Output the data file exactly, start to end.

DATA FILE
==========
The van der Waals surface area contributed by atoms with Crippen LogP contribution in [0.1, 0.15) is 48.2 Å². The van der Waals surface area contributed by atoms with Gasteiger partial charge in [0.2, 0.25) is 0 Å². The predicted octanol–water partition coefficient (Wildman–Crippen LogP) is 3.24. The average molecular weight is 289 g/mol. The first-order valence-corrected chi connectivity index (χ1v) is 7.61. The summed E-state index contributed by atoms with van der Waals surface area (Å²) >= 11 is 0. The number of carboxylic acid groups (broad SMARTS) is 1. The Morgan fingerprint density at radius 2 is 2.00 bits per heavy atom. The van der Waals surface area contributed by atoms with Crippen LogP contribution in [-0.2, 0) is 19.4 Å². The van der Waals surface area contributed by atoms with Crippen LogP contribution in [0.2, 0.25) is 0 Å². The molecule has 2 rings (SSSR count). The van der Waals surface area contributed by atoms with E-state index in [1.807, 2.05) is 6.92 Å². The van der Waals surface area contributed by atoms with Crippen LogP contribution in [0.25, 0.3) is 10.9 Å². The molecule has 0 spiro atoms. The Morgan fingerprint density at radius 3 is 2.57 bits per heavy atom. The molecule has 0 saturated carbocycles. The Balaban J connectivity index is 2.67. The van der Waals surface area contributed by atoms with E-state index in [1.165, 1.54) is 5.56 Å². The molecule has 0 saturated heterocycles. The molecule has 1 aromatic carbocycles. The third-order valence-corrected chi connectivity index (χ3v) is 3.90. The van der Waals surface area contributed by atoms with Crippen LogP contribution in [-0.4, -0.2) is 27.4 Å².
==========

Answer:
The van der Waals surface area contributed by atoms with Crippen LogP contribution in [0.1, 0.15) is 48.2 Å². The van der Waals surface area contributed by atoms with Gasteiger partial charge in [0.2, 0.25) is 0 Å². The predicted octanol–water partition coefficient (Wildman–Crippen LogP) is 3.24. The average molecular weight is 289 g/mol. The first-order valence-corrected chi connectivity index (χ1v) is 7.61. The summed E-state index contributed by atoms with van der Waals surface area (Å²) >= 11 is 0. The number of carboxylic acid groups (broad SMARTS) is 1. The Morgan fingerprint density at radius 2 is 2.00 bits per heavy atom. The van der Waals surface area contributed by atoms with Crippen LogP contribution in [-0.2, 0) is 19.4 Å². The van der Waals surface area contributed by atoms with Crippen LogP contribution in [0.2, 0.25) is 0 Å². The molecule has 2 rings (SSSR count). The van der Waals surface area contributed by atoms with E-state index in [1.807, 2.05) is 6.92 Å². The van der Waals surface area contributed by atoms with Crippen LogP contribution in [0.25, 0.3) is 10.9 Å². The molecule has 0 spiro atoms. The Morgan fingerprint density at radius 3 is 2.57 bits per heavy atom. The molecule has 0 saturated carbocycles. The Balaban J connectivity index is 2.67. The van der Waals surface area contributed by atoms with E-state index in [1.165, 1.54) is 5.56 Å². The molecule has 0 saturated heterocycles. The molecule has 1 aromatic carbocycles. The third-order valence-corrected chi connectivity index (χ3v) is 3.90. The van der Waals surface area contributed by atoms with Crippen LogP contribution in [-0.4, -0.2) is 27.4 Å².